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July 1, 2015

JAPAN: Arrested Toyota executive quits

Toyota announced on Wednesday (1 July) that Julie Hamp, named only last March as the automaker's first female managing officer, had resigned following her arrest last month on suspicion of illegally importing the painkiller oxycodone into Japan.

Toyota announced on Wednesday (1 July) that Julie Hamp, named only last March as the automaker’s first female managing officer, had resigned following her arrest last month on suspicion of illegally importing the painkiller oxycodone into Japan.

Toyota’s position appears to have hardened since the news of Hamp’s arrest broke. At that time, its president and CEO Akio Toyoda said in a statement: “In addition to being a close friend of mine, Julie Hamp is an invaluable member of Toyota’s team. We are confident that once the investigation is complete, it will be revealed that there was no intention on Julie’s part to violate any law.” However, industry observers noted immediately the arrest was bound to be an embarrassment for Toyota.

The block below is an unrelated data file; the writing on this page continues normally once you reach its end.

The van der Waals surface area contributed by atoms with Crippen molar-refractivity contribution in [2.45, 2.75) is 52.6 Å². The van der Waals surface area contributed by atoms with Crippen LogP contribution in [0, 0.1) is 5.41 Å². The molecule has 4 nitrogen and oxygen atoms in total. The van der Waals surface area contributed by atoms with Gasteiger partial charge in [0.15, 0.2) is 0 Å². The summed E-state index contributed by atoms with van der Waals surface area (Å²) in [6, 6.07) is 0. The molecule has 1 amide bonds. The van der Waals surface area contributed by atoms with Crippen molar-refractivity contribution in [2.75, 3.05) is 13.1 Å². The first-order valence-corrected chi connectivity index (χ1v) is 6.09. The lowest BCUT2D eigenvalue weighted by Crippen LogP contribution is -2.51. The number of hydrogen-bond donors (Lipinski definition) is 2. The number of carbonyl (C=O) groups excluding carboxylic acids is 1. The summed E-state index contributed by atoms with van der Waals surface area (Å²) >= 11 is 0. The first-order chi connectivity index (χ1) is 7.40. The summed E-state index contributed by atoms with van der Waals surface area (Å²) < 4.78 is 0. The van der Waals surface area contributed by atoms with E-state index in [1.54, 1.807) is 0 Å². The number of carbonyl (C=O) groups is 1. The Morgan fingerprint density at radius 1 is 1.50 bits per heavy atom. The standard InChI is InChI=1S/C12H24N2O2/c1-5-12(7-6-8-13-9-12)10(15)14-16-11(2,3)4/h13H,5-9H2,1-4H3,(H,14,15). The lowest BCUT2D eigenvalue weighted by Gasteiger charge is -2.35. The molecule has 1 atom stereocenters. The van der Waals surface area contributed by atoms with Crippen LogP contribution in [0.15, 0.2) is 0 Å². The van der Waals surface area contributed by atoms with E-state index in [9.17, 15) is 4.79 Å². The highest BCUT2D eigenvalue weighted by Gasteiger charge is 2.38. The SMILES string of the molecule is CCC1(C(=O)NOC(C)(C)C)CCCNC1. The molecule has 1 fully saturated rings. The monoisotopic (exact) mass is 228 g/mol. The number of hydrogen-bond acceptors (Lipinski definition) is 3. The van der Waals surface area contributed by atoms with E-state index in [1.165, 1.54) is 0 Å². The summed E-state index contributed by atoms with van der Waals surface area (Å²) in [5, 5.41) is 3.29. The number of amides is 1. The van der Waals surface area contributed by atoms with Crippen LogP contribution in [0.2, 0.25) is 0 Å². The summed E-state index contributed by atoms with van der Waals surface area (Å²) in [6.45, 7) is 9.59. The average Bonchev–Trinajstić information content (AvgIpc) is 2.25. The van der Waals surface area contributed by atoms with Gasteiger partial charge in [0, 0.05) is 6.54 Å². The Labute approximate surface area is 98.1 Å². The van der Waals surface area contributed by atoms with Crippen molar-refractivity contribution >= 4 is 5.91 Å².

Today’s statement said: “TMC has accepted [Hamp’s] resignation after considering the concerns and inconvenience that recent events have caused our stakeholders.

Because the investigation of [Hamp] is ongoing, there is little Toyota can say at this time. However, we intend to learn from this incident to help ensure a secure working environment for everyone at Toyota around the world as we continue to take the steps necessary to become a truly global company. We remain firmly committed to putting the right people in the right places, regardless of nationality, gender, age and other factors.”

Reuters said US citizen Hamp is leaving Toyota about a month after she relocated to Tokyo to become the Japanese automaker’s chief communications officer. Her appointment was part of a drive by the company to diversify a male-dominated, mostly Japanese executive line-up.

Senior managing officer Shigeru Hayakawa – to whom Hamp reported – will take over her duties until a replacement is appointed, Toyota told the news agency.

Hamp remains in police custody but has yet to be charged and, under Japanese law, can remain under detention for up to 20 days after her arrest – that ends on 8 July, according to Reuters.

Oxycodone is a prescription drug in both the United States and Japan. Bringing it into Japan requires prior approval from the government and it must be carried by the individual, the news agency said.

Hamp joined Toyota’s North American unit in 2012 and moved to Tokyo only in June.

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